Top European lenders post discouraging results
MADRID / LONDON
A woman strolls with an infant near almost empty apartment blocks in the Madrid satellite town of Sesena earlier in Februrary. Santander, which was responsible for the frenzy in Sesena, says its first-quarter profits fell 24 percent. REUTERS photoA grim economic backdrop and regulatory reforms remain a drag on top European banks, with a number of them posting weak figures for the first quarter of the year.
Spain’s Santander is particularly exposed to the eurozone’s troubles, and its first-quarter results suffer from provisions taken on property loans that have soured during Spain’s property market crash.
Banco Santander said yesterday its first-quarter profits had fallen 24 percent. The eurozone’s largest bank by market capitalization said its net profit in the January-March period was 1.6 billion ($2.1 billion). Revenue grew by more than 8 percent to 11.4 billion euros.
That income gain, however, was offset by bigger loan losses, Santander set aside 3.1 billion euros in provisions, up 51 percent from the same quarter of 2011.
Banco Santander said non-performing loans amounted to 3.9 percent of its portfolio, an increase of 0.37 percentage points. In recession-plagued Spain, the ratio rose 1.18 points to 5.75 percent.
Barclays posts loss
British bank Barclays said yesterday that it suffered a net loss of £337 million ($546 million) in the first quarter, due to a huge accounting charge and compensation claims.
The performance in the three months to March contrasted with profit after taxation of £1.24 billion in the same part of last year, Barclays said in a results statement.
The bank also made a pre-tax loss of £475 million, compared with pre-tax profits of £1.65 billion last time around. Revenues sank 25 percent to £5.52 billion.
The results included a further provision of £300 million, after the bank was forced to compensate clients who were mistakenly sold payment protection insurance in Britain, along with other lenders.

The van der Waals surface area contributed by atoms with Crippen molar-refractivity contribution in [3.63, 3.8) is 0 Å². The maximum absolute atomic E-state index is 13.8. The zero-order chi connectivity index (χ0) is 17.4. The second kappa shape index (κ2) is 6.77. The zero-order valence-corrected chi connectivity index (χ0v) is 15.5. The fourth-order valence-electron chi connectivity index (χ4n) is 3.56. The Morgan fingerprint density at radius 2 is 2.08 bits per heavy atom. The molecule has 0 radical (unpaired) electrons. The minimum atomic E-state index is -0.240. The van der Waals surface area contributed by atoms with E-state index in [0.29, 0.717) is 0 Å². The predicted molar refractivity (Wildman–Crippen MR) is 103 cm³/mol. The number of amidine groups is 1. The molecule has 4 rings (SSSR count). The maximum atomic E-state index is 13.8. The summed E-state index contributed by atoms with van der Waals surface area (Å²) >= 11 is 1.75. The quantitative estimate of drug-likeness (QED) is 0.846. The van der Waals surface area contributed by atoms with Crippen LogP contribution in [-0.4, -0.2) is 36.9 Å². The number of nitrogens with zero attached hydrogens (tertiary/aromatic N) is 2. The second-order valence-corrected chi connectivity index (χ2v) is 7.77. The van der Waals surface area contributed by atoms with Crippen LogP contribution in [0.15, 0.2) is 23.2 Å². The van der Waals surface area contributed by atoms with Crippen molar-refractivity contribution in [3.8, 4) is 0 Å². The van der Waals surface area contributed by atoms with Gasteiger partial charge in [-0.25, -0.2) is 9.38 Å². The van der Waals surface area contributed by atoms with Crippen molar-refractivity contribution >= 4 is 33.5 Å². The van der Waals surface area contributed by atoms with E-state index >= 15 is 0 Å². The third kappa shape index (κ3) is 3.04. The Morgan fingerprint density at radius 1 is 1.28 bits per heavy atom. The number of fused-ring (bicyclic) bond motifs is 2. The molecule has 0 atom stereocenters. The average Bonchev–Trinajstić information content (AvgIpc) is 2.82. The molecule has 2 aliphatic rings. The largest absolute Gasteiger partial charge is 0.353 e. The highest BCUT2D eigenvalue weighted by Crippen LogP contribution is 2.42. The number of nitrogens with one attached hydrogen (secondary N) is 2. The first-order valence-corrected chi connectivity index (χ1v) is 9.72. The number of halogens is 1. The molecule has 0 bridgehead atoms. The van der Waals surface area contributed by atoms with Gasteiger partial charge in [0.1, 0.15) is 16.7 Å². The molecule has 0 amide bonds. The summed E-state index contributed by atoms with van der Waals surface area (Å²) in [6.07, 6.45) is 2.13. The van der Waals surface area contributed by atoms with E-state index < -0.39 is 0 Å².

Barclays also took a large accounting charge of £2.62 billion on the value of its outstanding debt.
“Barclays first-quarter results are an encouraging start to the year,” said chief executive Bob Diamond in the earnings release.
“We saw a constructive revenue environment for European investment banks, largely driven by fixed income,” an analyst at Credit Suisse said.
Deutsche Bank gains down
Deutsche Bank, Germany’s biggest lender, said yesterday that its bottom-line profit had been cut by a third in the first three months, as a result of weaker market conditions and exceptional charges.
Deutsche Bank said in a statement that its net profit amounted to 1.381 billion euros ($1.8 billion) in the period from January to March, down 33 percent from a year earlier.
The first quarter net profit figure fell short of the 1.64 billion euros forecasted by analysts in a Dow Jones Newswires poll.
Pre-tax profit fell 38 percent to 1.879 billion euros.
“Against a background of continued caution in global financial markets, we delivered solid
results,” said chief executive Josef Ackermann.
Analysts are watching out for moves by Deutsche Bank to clean up its balance sheet before a new leadership team takes the helm in June.
The first quarter is typically the strongest for investment banks and can set the tone for the year.
U.S. banks and Credit Suisse have said a strong first quarter slowed in April, however, and investors are wary that the eurozone crisis could flare up and dampen activity.